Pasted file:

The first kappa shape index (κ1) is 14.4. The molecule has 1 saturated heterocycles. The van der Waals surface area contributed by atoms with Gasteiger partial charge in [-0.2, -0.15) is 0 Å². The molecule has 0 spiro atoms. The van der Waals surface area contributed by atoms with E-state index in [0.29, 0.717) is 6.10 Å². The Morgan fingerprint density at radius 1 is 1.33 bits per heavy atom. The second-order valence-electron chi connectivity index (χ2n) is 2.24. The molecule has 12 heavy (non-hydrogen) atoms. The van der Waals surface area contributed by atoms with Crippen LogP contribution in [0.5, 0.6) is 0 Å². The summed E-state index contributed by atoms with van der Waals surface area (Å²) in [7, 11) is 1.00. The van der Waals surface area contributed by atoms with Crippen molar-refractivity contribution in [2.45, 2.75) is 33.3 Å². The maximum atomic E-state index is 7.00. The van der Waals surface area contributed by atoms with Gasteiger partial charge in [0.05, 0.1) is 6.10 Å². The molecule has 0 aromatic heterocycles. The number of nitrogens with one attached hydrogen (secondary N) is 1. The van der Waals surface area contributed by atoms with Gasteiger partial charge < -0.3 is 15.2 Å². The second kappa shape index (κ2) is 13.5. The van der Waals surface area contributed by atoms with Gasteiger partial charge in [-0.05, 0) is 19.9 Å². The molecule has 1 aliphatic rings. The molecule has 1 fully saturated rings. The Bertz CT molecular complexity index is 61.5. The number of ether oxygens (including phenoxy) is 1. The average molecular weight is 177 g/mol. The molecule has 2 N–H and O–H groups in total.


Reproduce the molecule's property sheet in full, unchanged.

The first kappa shape index (κ1) is 14.4. The molecule has 1 saturated heterocycles. The van der Waals surface area contributed by atoms with Gasteiger partial charge in [-0.2, -0.15) is 0 Å². The molecule has 0 spiro atoms. The van der Waals surface area contributed by atoms with E-state index in [0.29, 0.717) is 6.10 Å². The Morgan fingerprint density at radius 1 is 1.33 bits per heavy atom. The second-order valence-electron chi connectivity index (χ2n) is 2.24. The molecule has 12 heavy (non-hydrogen) atoms. The van der Waals surface area contributed by atoms with Crippen LogP contribution in [0.5, 0.6) is 0 Å². The summed E-state index contributed by atoms with van der Waals surface area (Å²) in [7, 11) is 1.00. The van der Waals surface area contributed by atoms with Crippen molar-refractivity contribution in [2.45, 2.75) is 33.3 Å². The maximum atomic E-state index is 7.00. The van der Waals surface area contributed by atoms with Gasteiger partial charge in [0.05, 0.1) is 6.10 Å². The molecule has 0 aromatic heterocycles. The number of nitrogens with one attached hydrogen (secondary N) is 1. The van der Waals surface area contributed by atoms with Gasteiger partial charge < -0.3 is 15.2 Å². The second kappa shape index (κ2) is 13.5. The van der Waals surface area contributed by atoms with Gasteiger partial charge in [-0.05, 0) is 19.9 Å². The molecule has 1 aliphatic rings. The molecule has 1 fully saturated rings. The Bertz CT molecular complexity index is 61.5. The number of ether oxygens (including phenoxy) is 1. The average molecular weight is 177 g/mol. The molecule has 2 N–H and O–H groups in total.